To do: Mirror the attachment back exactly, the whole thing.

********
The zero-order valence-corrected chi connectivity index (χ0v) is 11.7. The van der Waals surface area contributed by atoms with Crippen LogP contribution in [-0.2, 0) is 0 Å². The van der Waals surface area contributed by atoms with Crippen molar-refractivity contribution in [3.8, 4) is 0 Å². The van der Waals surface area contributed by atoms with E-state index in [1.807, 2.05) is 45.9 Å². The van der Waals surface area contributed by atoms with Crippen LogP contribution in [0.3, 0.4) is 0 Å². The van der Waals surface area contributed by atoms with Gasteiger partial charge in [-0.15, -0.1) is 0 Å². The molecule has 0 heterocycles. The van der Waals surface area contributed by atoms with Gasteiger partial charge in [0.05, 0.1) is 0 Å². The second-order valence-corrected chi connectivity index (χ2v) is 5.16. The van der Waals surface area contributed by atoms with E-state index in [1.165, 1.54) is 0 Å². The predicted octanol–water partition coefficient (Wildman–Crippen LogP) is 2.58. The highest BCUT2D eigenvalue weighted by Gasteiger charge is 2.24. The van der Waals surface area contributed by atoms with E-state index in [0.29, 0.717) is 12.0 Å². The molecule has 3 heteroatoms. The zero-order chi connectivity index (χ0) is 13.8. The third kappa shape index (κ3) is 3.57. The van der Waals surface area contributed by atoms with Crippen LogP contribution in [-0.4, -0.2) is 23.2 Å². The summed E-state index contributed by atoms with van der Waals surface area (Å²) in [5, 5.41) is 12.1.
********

The zero-order valence-corrected chi connectivity index (χ0v) is 11.7. The van der Waals surface area contributed by atoms with Crippen LogP contribution in [-0.2, 0) is 0 Å². The van der Waals surface area contributed by atoms with Crippen molar-refractivity contribution in [3.8, 4) is 0 Å². The van der Waals surface area contributed by atoms with E-state index in [1.807, 2.05) is 45.9 Å². The van der Waals surface area contributed by atoms with Crippen LogP contribution in [0.3, 0.4) is 0 Å². The van der Waals surface area contributed by atoms with Gasteiger partial charge in [-0.15, -0.1) is 0 Å². The molecule has 0 heterocycles. The van der Waals surface area contributed by atoms with Gasteiger partial charge in [0.05, 0.1) is 0 Å². The second-order valence-corrected chi connectivity index (χ2v) is 5.16. The van der Waals surface area contributed by atoms with E-state index in [1.165, 1.54) is 0 Å². The predicted octanol–water partition coefficient (Wildman–Crippen LogP) is 2.58. The highest BCUT2D eigenvalue weighted by Gasteiger charge is 2.24. The van der Waals surface area contributed by atoms with E-state index in [0.29, 0.717) is 12.0 Å². The molecule has 3 heteroatoms. The zero-order chi connectivity index (χ0) is 13.8. The third kappa shape index (κ3) is 3.57. The van der Waals surface area contributed by atoms with Crippen LogP contribution in [-0.4, -0.2) is 23.2 Å². The summed E-state index contributed by atoms with van der Waals surface area (Å²) in [5, 5.41) is 12.1.